By Dr. Luke D. Peterson, DVM, MS
I am not a big fan of nutritional supplements. For the most part they are unnecessary unless treating a specific medical condition. I do have a general exemption to that opposition – Joint Supplements. They can really benefit your hound and keep them performing well into their later years. Traditionally joint supplements have consisted of glucosamine and chondroitin sulfate. Both of these are complex molecules naturally expressed on the service of chondrocytes that make up the cartilage in joint spaces. The best analogy for how these compounds work is that of a tree. The chondrocytes are the trunk, glucosamine and chondroitin sulfate are the branches and leaves are the water. These molecules have numerous hydrogen groups that attract and hold water which provides the majority of the cushion in the cartilage.
More recently, many joint supplements now contain a myriad of other compounds all directed toward providing control of inflammation. Methylsulfonylmethane (MSM), Eicosapentaenoic Acid (EPA), Docosahexaenoic Acid (DHA), Phycocyanin, Boswellia, and surely others will come along. These compounds have been found to have some improvement in human clinical trials in reducing pain levels associated with osteoarthritis and in canine studies; however, the studies are limited in scope.
Effectiveness and Comparison studies:
In dogs, there have been two methods for evaluating the effectiveness of these products. The first is subjective and is based on providing a treatment group and a placebo group, and surveying owners about noticed reduction in lameness or improved mobility. More sophisticated studies have been done in which a pain scoring system is performed by trained individuals to assess the dogs in either the treatment or control group (the assessors are unaware of which dogs have been treated and which are receiving the placebo). The second and more objective method for evaluating improvement in arthritis is force plate testing. Essentially, dogs walk or step on a plate that measures the downward force applied. More pain equals less force applied. These tests have some limitations as well but overall provide raw data that can be better compared between treated and placebo group dogs.
The biggest thing to remember about all these products is the end goal of the companies that produce them is to make money. That’s not an accusation of villainy but merely a reality that affects the degree to which companies will spend their own money to show how well their product works. Essentially, no company has ever done head to head comparison of their product with that of a competitor because the risk of their product being inferior is too great. So, when asked what product is best, I cannot provide a clear answer. What I do advise is to try a product that has at least done some effectiveness studies with force plate testing. Many businesses have realized the market opportunity that exists in the world of dog arthritis and have tried to capitalize by marketing products they have not spent the money on to evaluate their effectiveness (that is an accusation of villainy).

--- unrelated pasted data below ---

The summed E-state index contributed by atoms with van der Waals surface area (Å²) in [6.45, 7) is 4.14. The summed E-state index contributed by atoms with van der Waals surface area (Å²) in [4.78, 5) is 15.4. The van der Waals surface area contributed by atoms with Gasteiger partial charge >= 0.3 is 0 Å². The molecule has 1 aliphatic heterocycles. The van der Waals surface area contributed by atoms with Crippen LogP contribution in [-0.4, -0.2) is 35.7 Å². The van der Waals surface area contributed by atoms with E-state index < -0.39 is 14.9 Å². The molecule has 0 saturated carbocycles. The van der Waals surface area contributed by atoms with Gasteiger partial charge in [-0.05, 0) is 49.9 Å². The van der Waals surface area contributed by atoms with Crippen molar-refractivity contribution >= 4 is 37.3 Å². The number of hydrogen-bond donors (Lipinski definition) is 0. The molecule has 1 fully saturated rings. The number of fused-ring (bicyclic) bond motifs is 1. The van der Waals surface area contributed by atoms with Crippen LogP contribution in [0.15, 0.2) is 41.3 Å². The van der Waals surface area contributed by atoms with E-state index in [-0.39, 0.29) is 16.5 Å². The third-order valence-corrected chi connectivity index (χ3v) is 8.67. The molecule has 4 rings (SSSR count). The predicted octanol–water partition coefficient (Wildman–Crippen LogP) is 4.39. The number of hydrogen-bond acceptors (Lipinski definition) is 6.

When to Start Supplementing:
The ideal time to start adding these supplements is earlier than you may think. Many veterinarians, myself included, used to recommend these products when dogs started showing signs of arthritis. If you remember how these molecules work, they attach to the surface of cells in cartilage. Arthritis by its nature is inflammation in the joints which causes loss of these cells. In essence, the longer arthritis exists, the fewer chondrocytes remain for these molecules to adhere on. We are now recommending starting these products earlier in life which will help better preserve cartilage and may help delay the onset of arthritis, or at least decrease the severity. For breeds at higher risk of developing arthritis, many are recommending to start as early as a year of age or sooner. For those of you having a dog with less than ideal skeletal confirmation (I don’t judge, my favorite beagle fits in this category), you may want to consider starting them before middle age. If you have an older dog that already exhibits signs of arthritis it’s not too late to start.
I will say these molecules are very large and complex and to me, it is somewhat of a miracle that they can be absorbed intact from the digestive tract and transported to joints. I believe one of the reasons some products are less effective is due to them not being as digestible, or, for some dogs, it may not be possible for them to digest and transport these molecules to the joints. Once you do start supplementing, you need to do it for at least one month before you decide whether it is helpful.
A list of products I recommend are the Cosequin® line, Phycox®, TRP-Tri-COX®, or Synovi G3® (Disclaimer: I do not receive any compensation from these companies). If you price these items compared to some others you’ll probably find they cost a little more. I cannot claim they are better than less expensive products, only that they have data to support their effectiveness whereas less expensive products forego testing to assure quality.
If you are looking for ways to keep your dogs running well into their later years you should really consider adding a joint supplement into their daily regimen of care.